– An extension of a rafter beyond the wall line. Usually a smaller member nailed to a larger rafter to form a cornice or roof overhang.
Outside Corner
  – The point at which two walls form an external angle, one you usually can walk around.
  – Outward projecting eave-soffit area of a roof; the part of the roof that hangs out or over the outside wall. That part of the roof structure which extends horizontally beyond the vertical plane of the exterior walls of a building. See also Cornice.
  – To combine with oxygen in the air.
Ozone Depletion Factor
  – This is the relative measure of the potency of chemicals in depleting stratospheric ozone. The ozone depletion factor potential depends on the chlorine and bromine content and the atmospheric lifetime of the chemical. The depletion factor potential is normalized such that the factor for CFC-11 is set equal to unity and the factors for the other chemicals indicate their potential relative to CFC-11.
  – A material installed under carpet to add foot comfort, isolate sound, and to prolong carpet life.
Pad Out or Pack Out
  – The act of shimming out or adding strips of wood to a wall or ceiling, in order that the finished ceiling/wall will appear correct.
  – A combination of pigments with suitable thinners or oils to provide decorative and protective coatings. Can be oil based or latex water based.
  – A thin flat piece of wood, plywood, or similar material, framed by stiles and rails as in a door (or cabinet door), or fitted into grooves of thicker material with molded edges for decorative wall treatment.
Paper (Building)
  – The general term used for papers, felts, and similar sheet materials used in buildings without reference to their properties or uses. Generally comes in long rolls.
Parapet or Parapet Wall
  – A low wall placed at the edge of a roof to prevent people from falling off.
Parking Strip
  – The area in front of a building between the sidewalk and the street usually landscaped with grass. The parking strip serves as a buffer between the road and pedestrians walking on the sidewalk.
Parting Stop or Strip
  – A small wood piece used in the side and head jambs of double hung windows to separate the upper sash from the lower sash.
Particle Board
  – Plywood substitute made of course sawdust that is mixed with resin and pressed into sheets. Used for closet shelving, floor underlayment, stair treads, etc.
  – A wall that subdivides spaces within any story of a building or room.
Patterned Glass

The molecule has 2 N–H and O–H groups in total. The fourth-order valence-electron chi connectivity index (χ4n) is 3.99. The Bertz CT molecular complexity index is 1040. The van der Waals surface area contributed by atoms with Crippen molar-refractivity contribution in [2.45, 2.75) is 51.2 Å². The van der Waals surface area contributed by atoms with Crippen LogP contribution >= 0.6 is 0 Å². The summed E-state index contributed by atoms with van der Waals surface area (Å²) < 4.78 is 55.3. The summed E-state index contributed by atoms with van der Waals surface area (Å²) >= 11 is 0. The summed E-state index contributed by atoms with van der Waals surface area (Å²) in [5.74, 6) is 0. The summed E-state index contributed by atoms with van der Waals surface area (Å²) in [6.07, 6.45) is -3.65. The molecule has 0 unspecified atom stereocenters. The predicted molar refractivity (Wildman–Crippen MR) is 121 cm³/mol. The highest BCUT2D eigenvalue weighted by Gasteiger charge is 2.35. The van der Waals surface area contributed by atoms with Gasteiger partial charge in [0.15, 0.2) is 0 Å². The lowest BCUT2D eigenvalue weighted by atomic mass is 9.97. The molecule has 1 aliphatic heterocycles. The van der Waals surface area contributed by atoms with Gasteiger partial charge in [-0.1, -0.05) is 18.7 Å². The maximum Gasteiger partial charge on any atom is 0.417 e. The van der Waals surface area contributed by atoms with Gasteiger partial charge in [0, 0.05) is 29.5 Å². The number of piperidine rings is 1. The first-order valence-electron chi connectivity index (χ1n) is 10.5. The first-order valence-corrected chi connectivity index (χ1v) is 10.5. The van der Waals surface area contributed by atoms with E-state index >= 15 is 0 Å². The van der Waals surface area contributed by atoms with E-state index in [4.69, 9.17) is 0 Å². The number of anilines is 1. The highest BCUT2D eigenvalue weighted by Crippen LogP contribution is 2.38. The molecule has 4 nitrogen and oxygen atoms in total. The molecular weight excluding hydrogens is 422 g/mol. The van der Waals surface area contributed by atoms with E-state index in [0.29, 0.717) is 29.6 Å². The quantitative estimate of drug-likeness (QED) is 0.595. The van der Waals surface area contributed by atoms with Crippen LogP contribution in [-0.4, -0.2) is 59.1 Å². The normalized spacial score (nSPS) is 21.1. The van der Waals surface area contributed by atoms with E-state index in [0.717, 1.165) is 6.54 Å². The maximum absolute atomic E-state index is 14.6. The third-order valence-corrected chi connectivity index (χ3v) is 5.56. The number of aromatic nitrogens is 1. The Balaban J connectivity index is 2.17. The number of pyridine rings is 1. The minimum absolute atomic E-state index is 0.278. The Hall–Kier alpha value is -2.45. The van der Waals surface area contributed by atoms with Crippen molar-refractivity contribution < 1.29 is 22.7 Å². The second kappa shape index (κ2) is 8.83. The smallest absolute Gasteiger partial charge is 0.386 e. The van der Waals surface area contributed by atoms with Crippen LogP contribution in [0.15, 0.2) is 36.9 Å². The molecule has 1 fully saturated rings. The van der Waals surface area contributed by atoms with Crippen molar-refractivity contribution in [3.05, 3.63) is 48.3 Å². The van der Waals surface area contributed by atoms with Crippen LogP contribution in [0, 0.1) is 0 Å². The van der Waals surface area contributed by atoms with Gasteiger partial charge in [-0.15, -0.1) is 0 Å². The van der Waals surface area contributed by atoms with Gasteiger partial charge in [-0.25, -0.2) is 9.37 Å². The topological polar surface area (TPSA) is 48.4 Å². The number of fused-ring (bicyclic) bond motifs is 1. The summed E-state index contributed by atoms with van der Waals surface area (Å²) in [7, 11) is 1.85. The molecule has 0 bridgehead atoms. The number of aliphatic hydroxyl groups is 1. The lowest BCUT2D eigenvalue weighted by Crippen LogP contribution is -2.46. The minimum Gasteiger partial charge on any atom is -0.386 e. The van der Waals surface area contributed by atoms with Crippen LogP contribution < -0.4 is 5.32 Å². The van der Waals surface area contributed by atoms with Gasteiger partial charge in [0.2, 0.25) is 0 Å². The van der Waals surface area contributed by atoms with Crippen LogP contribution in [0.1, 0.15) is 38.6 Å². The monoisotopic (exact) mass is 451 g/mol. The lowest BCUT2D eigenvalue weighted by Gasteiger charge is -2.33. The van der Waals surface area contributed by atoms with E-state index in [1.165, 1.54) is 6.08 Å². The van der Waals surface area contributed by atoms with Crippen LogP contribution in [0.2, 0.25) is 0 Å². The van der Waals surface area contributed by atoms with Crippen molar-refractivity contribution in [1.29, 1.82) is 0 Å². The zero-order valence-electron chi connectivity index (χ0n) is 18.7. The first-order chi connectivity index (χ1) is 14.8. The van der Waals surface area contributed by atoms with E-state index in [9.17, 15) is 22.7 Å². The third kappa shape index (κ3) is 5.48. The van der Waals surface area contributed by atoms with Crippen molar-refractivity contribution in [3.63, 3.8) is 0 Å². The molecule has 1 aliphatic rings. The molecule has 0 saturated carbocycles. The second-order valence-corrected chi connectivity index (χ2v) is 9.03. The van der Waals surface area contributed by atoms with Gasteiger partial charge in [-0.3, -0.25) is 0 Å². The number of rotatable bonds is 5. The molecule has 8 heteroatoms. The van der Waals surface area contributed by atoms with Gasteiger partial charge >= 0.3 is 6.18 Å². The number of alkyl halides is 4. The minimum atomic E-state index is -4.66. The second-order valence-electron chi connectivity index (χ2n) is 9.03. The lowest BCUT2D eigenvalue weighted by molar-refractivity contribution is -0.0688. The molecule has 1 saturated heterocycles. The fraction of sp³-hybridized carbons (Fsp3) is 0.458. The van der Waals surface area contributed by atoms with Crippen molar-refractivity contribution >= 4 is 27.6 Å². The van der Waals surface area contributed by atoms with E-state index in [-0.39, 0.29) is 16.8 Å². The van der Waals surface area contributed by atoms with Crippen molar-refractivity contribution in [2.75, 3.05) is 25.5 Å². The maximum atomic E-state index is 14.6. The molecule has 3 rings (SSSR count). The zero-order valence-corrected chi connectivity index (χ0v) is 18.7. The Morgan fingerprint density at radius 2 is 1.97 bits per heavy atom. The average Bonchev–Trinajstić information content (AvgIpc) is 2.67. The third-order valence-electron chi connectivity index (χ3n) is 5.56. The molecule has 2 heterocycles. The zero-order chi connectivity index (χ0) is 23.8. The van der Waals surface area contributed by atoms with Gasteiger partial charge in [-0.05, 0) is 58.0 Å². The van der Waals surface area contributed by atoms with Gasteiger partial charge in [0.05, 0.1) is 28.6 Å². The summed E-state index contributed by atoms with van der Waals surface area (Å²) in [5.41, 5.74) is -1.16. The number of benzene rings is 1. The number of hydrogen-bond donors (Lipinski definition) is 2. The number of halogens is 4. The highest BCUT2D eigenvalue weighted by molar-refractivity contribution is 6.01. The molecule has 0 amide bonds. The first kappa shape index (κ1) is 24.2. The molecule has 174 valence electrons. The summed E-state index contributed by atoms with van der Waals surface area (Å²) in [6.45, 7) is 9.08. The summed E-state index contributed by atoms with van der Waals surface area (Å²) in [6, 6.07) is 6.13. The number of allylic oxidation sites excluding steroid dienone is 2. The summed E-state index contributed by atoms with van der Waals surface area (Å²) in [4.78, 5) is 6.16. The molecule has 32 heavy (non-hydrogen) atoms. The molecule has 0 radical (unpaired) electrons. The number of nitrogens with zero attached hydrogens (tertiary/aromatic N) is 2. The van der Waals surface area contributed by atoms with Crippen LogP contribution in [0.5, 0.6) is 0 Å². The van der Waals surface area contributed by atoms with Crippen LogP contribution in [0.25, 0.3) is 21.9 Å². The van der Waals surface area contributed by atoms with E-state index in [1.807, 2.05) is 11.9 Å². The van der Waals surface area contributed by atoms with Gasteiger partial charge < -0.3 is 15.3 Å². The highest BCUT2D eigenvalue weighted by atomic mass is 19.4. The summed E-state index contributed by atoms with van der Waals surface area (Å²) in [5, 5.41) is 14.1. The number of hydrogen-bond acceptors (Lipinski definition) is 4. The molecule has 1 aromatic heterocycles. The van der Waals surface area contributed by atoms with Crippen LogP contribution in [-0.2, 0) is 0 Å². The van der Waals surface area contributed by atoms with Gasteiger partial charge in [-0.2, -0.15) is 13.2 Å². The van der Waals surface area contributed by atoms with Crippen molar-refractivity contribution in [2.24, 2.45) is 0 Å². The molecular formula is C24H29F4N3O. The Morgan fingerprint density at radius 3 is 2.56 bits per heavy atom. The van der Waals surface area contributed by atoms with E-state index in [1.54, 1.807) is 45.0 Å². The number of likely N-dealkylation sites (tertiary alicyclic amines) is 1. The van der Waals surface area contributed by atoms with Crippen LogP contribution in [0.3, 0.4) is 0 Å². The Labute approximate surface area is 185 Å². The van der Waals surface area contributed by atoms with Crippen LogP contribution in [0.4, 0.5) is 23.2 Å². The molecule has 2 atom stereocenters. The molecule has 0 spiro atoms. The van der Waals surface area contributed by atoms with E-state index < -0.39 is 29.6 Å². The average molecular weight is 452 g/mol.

– On type of rolled glass having a pattern impressed on one or both sides. Used extensively for light control, bath enclosures and decorative glazing. Sometimes call "rolled," "figured" or "obscure" glass.
  – A metal box installed at various locations along utility easements that contain electrical, telephone, or cable television switches and connections.
  – As applied to nails, it originally indicated the price per hundred. The term now series as a measure of nail length and is abbreviated by the letter "d". Normally, 16d (16 "penny") nails are used for framing
  – A relatively small structure built above the plane of the roof.
Percolation Test
  – Test that a soil engineer performs on earth to determine the feasibility of installing a leech field type sewer system on a lot. The test will determine if the soil on a proposed building lot is capable of absorbing the liquid affluent from a septic system.
Perimeter Drain
  – 3" or 4" perforated plastic pipe that goes around the perimeter (either inside or outside) of a foundation wall (before backfill) and collects and diverts ground water away from the foundation. Generally, it is "day-lighted" into a sump pit inside the home, and a sump pump is sometimes inserted into the pit to discharge any accumulation of water.
Paver Stones
  – Usually pre-cast concrete slabs used to create a traffic surface.
Permanent Set
  – The amount by which a material fails to return to its original dimensions after being deformed by an applied force or load.
  – A governmental municipal authorization to perform a building process as in:
  • Zoning\Use Permit - Authorization to use a property for a specific use e.g. a garage, a single family residence etc.
  • Demolition Permit - Authorization to tear down and remove an existing structure.
  • Grading Permit - Authorization to change the contour of the land.
  • Septic Permit - A health department authorization to build or modify a septic system.
  • Building Permit - Authorization to build or modify a structure.
  • Electrical Permit - A separate permit required for most electrical work.
  • Plumbing Permit - A separate permit required for new plumbing and larger modifications of existing plumbing systems.
  • Photo-Oxidation
      – Oxidation caused by rays of the sun.
  – (a) The incline slope of a roof or the ratio of the total rise to the total width of a house, i.e., a 6-foot rise and 24-foot width is a one-fourth pitch roof. Roof slope is expressed in the inches of rise, per foot of horizontal run. (b) A term frequently used to designate coal tar pitch.
Plan Submittal
  – Submission of construction plans to the city or county in order to obtain a Building Permit.
Plan View
  – Drawing of a structure with the view from overhead, looking down.
  – See Blue Prints.
  – A map of a geographical area as recorded by the county.
  – A piece of lumber installed horizontally to which the vertical studs in a wall frame are attached. Normally a 2 X 4 or 2 X 6 that lies horizontally within a framed structure, such as: